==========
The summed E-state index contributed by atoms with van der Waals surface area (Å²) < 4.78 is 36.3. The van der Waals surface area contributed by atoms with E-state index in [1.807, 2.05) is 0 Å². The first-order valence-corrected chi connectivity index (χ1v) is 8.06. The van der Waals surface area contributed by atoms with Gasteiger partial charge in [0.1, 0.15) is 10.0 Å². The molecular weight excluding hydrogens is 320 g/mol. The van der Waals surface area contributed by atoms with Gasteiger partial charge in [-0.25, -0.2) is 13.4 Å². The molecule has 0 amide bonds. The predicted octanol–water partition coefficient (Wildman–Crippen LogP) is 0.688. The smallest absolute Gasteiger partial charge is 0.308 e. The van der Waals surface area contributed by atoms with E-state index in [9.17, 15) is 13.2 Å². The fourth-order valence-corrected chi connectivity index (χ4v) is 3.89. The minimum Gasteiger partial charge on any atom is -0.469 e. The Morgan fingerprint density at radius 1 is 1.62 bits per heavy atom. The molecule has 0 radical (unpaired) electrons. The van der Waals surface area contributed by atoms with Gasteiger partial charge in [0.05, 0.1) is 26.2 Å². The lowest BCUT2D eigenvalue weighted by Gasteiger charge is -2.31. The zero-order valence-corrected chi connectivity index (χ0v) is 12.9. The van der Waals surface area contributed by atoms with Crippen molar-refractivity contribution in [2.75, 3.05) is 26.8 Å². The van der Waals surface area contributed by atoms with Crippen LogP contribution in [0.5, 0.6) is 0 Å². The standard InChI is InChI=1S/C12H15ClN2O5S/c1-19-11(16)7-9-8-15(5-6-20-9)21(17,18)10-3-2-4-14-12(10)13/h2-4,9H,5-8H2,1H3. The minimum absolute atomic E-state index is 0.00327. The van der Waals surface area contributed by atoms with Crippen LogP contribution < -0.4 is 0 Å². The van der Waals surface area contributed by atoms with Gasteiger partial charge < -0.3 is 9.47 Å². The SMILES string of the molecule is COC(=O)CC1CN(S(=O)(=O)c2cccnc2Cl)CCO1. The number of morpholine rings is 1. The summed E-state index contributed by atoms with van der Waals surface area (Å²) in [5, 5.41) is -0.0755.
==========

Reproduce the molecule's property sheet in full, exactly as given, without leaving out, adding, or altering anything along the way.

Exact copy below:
The summed E-state index contributed by atoms with van der Waals surface area (Å²) < 4.78 is 36.3. The van der Waals surface area contributed by atoms with E-state index in [1.807, 2.05) is 0 Å². The first-order valence-corrected chi connectivity index (χ1v) is 8.06. The van der Waals surface area contributed by atoms with Gasteiger partial charge in [0.1, 0.15) is 10.0 Å². The molecular weight excluding hydrogens is 320 g/mol. The van der Waals surface area contributed by atoms with Gasteiger partial charge in [-0.25, -0.2) is 13.4 Å². The molecule has 0 amide bonds. The predicted octanol–water partition coefficient (Wildman–Crippen LogP) is 0.688. The smallest absolute Gasteiger partial charge is 0.308 e. The van der Waals surface area contributed by atoms with E-state index in [9.17, 15) is 13.2 Å². The fourth-order valence-corrected chi connectivity index (χ4v) is 3.89. The minimum Gasteiger partial charge on any atom is -0.469 e. The Morgan fingerprint density at radius 1 is 1.62 bits per heavy atom. The molecule has 0 radical (unpaired) electrons. The van der Waals surface area contributed by atoms with Gasteiger partial charge in [0.05, 0.1) is 26.2 Å². The lowest BCUT2D eigenvalue weighted by Gasteiger charge is -2.31. The zero-order valence-corrected chi connectivity index (χ0v) is 12.9. The van der Waals surface area contributed by atoms with Crippen molar-refractivity contribution in [2.75, 3.05) is 26.8 Å². The van der Waals surface area contributed by atoms with Crippen LogP contribution in [0.5, 0.6) is 0 Å². The standard InChI is InChI=1S/C12H15ClN2O5S/c1-19-11(16)7-9-8-15(5-6-20-9)21(17,18)10-3-2-4-14-12(10)13/h2-4,9H,5-8H2,1H3. The minimum absolute atomic E-state index is 0.00327. The van der Waals surface area contributed by atoms with Crippen LogP contribution < -0.4 is 0 Å². The van der Waals surface area contributed by atoms with Gasteiger partial charge < -0.3 is 9.47 Å². The SMILES string of the molecule is COC(=O)CC1CN(S(=O)(=O)c2cccnc2Cl)CCO1. The number of morpholine rings is 1. The summed E-state index contributed by atoms with van der Waals surface area (Å²) in [5, 5.41) is -0.0755.